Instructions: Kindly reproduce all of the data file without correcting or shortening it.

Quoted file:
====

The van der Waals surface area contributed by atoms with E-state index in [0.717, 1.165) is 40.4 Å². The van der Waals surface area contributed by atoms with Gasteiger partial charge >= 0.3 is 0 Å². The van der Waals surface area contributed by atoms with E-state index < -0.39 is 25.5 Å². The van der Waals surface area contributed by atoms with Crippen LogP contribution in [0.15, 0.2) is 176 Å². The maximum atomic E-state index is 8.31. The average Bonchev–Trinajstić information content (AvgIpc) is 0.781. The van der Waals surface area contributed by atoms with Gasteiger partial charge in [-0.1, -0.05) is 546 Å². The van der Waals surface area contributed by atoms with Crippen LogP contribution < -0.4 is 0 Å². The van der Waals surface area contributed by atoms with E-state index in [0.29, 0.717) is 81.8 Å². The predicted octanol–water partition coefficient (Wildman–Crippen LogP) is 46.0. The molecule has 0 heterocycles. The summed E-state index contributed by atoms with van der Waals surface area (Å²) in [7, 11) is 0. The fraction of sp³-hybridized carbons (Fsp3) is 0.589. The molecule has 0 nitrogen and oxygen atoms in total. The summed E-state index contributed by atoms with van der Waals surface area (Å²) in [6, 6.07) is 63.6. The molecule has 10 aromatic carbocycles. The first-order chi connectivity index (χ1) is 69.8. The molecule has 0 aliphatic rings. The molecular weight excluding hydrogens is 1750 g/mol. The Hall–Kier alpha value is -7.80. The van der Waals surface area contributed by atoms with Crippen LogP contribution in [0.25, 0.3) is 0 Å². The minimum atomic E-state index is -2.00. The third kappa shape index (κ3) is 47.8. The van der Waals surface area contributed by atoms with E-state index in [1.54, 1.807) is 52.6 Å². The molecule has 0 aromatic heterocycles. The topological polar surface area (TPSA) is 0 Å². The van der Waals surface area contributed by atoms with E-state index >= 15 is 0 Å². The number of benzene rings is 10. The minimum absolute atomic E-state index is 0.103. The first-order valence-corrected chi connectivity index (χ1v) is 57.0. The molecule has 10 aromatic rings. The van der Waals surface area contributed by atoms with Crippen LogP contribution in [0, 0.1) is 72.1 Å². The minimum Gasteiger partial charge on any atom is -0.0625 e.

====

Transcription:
The van der Waals surface area contributed by atoms with E-state index in [0.717, 1.165) is 40.4 Å². The van der Waals surface area contributed by atoms with Gasteiger partial charge >= 0.3 is 0 Å². The van der Waals surface area contributed by atoms with E-state index < -0.39 is 25.5 Å². The van der Waals surface area contributed by atoms with Crippen LogP contribution in [0.15, 0.2) is 176 Å². The maximum atomic E-state index is 8.31. The average Bonchev–Trinajstić information content (AvgIpc) is 0.781. The van der Waals surface area contributed by atoms with Gasteiger partial charge in [-0.1, -0.05) is 546 Å². The van der Waals surface area contributed by atoms with Crippen LogP contribution < -0.4 is 0 Å². The van der Waals surface area contributed by atoms with E-state index in [0.29, 0.717) is 81.8 Å². The predicted octanol–water partition coefficient (Wildman–Crippen LogP) is 46.0. The molecule has 0 heterocycles. The summed E-state index contributed by atoms with van der Waals surface area (Å²) in [7, 11) is 0. The fraction of sp³-hybridized carbons (Fsp3) is 0.589. The molecule has 0 nitrogen and oxygen atoms in total. The summed E-state index contributed by atoms with van der Waals surface area (Å²) in [6, 6.07) is 63.6. The molecule has 10 aromatic carbocycles. The first-order chi connectivity index (χ1) is 69.8. The molecule has 0 aliphatic rings. The molecular weight excluding hydrogens is 1750 g/mol. The Hall–Kier alpha value is -7.80. The van der Waals surface area contributed by atoms with Crippen LogP contribution in [0.25, 0.3) is 0 Å². The minimum atomic E-state index is -2.00. The third kappa shape index (κ3) is 47.8. The van der Waals surface area contributed by atoms with E-state index in [1.54, 1.807) is 52.6 Å². The molecule has 0 aromatic heterocycles. The topological polar surface area (TPSA) is 0 Å². The van der Waals surface area contributed by atoms with E-state index >= 15 is 0 Å². The number of benzene rings is 10. The minimum absolute atomic E-state index is 0.103. The first-order valence-corrected chi connectivity index (χ1v) is 57.0. The molecule has 10 aromatic rings. The van der Waals surface area contributed by atoms with Crippen LogP contribution in [0, 0.1) is 72.1 Å². The minimum Gasteiger partial charge on any atom is -0.0625 e.